Monday, June 17, 2013

Spoilers With A Grain of Salt


Around the mid-2000s, Marvel published a series of books heralding "The End" for several of its characters--stories set in the future, portraying presumably the final adventures of these heroes. I collected two or three of these series, enough to finally realize that they were essentially What If? stories without the masthead; because I don't think there's one reader who's prepared to hold up their hand and declare, "I now know how the story of [FILL IN HERO(ES) HERE] will end." It wouldn't make sense for Marvel to go all in and put all of its cards on the table in this way--because once you uncork that bottle, for almost your entire line of books, you're going to have a hell of a time sticking to the results from that point on, as far as keeping the characters intact and making sure their lives and histories proceed in the direction you've set out.

So at some point, "The End" books will be tagged with the old "one possible future" disclaimer--assuming Marvel even bothers. Does anyone even remember the details of how the X-Men "ended"? What characters were still alive by that point? What were the events of their final battle? *shrug* Neither do I.

Which brings me to two of the oddest comics in my collection, which went a step beyond "The End" and published the I-mean-it-this-time FINAL stories of its characters:




The first, The Last Avengers Story, published in 1995, preceded The End books by several years, with a title presenting an even larger problem of locking in its characters until, well, the end. Because if you see a book on the racks titled The Last Avengers Story, chances are you're going to take it at its word. Until you look closely at this curious graphic on the cover's top corner:



You'd also have to flip the book over and read its "foreword," which reveals this to be exactly what the What If? concept was designed to skirt around, an "imaginary story":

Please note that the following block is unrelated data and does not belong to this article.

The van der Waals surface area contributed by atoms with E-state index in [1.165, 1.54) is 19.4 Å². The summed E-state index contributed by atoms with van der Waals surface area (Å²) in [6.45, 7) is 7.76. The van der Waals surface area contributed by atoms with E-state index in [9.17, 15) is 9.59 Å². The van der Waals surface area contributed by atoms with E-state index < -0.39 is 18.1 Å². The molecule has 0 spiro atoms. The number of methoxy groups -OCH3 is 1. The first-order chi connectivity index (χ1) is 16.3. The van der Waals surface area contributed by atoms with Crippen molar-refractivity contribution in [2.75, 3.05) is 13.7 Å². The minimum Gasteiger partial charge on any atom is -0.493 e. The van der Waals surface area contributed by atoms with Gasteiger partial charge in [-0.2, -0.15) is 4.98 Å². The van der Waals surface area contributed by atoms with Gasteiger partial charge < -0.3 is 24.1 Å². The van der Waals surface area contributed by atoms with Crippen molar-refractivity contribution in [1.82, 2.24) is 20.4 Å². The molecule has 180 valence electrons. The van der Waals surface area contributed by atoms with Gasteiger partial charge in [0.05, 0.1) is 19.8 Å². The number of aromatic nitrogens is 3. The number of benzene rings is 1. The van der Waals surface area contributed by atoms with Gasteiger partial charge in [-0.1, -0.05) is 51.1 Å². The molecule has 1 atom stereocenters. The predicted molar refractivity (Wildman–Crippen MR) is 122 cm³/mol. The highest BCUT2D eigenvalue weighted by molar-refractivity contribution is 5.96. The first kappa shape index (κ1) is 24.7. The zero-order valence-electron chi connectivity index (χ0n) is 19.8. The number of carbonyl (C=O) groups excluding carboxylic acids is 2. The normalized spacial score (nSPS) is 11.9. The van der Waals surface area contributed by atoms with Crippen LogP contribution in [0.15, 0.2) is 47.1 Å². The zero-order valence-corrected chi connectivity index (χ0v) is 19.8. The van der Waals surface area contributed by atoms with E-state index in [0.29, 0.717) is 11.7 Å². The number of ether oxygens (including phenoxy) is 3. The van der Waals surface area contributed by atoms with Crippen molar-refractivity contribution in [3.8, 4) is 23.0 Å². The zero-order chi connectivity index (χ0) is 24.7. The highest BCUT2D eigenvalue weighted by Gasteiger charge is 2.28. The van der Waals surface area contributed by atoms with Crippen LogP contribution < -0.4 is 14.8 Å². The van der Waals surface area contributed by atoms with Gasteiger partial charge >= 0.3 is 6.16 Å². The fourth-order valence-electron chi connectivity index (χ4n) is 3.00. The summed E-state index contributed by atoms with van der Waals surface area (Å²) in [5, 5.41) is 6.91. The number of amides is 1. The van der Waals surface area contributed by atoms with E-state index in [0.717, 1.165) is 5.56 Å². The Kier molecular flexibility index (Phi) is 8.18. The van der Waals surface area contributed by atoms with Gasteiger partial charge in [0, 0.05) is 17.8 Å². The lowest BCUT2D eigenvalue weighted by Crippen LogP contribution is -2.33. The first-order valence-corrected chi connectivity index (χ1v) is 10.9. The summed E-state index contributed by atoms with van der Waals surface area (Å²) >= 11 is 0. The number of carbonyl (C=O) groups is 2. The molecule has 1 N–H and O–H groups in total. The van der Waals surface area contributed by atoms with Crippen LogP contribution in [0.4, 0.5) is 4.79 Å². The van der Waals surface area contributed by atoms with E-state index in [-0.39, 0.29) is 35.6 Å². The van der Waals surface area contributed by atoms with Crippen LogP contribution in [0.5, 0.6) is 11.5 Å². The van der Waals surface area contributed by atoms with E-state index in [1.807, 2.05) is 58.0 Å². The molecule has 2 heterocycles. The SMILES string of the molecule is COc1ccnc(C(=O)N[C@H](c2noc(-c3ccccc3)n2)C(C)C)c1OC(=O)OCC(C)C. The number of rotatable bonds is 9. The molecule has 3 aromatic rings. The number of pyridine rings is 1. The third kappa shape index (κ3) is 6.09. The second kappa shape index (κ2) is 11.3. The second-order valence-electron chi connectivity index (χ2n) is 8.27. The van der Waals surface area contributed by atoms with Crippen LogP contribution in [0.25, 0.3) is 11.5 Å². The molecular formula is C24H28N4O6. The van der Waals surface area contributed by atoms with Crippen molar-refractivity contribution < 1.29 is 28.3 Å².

"Glimpse into the distant future of a world that might have been..."

Either I wasn't savvy enough, or my curiosity was piqued to the point of throwing caution to the wind, because instead of scrutinizing the front or back covers I thought I would just look through the issue to find such wording. So, duped, I gave the title more weight than it was meant to have. And it was regrettable to read this story under the cloud of questioning its authenticity, since clearly a lot of time and creative effort (to say nothing of glossy paper stock) went into getting it to the rack.

As it turned out, the title is, itself, a catalyst of the plot, if a bit of a reach as far as being its driving force as it's intended. When you see how the issue's title is used within the story (I don't want to spoil it for you here), you can understand how writer Peter David would feel justified in using it to head the overall arc, as many novelists take a similar tack with the usage of titles that have additional meaning other than what's implied; and in a way, it lets Marvel off the hook as far as claiming this to be "the last Avengers story," since it's only creative license in play. The difference is that we're not picking up a novel from the comics rack--we're buying an informal graphic novel that's been formatted to be split in half and marketed alongside comic books that tell (and sell) their stories with different implications.

The story, written by David, illustrated by Ariel Olivetti and spanning two issues, involves a final gathering of Avengers in Earth's future to (what else?) avenge the decimation of that era's Avengers team by Kang the Conqueror, who gathers a team of villains with their own reasons for wanting to wipe Pym and his cohorts off the map. And David plants the first seed of the title's still-hidden meaning in this scene which some of you may recognize as a nod to his earlier Hulk story, "Future Imperfect":



Much of "The Last Avengers Story" involves founding member Hank Pym attempting to scrape together enough of a team in this world of retired or nonexistent super-beings to make a stand against Ultron-59, who lays it out pretty simply for Pym in this scene: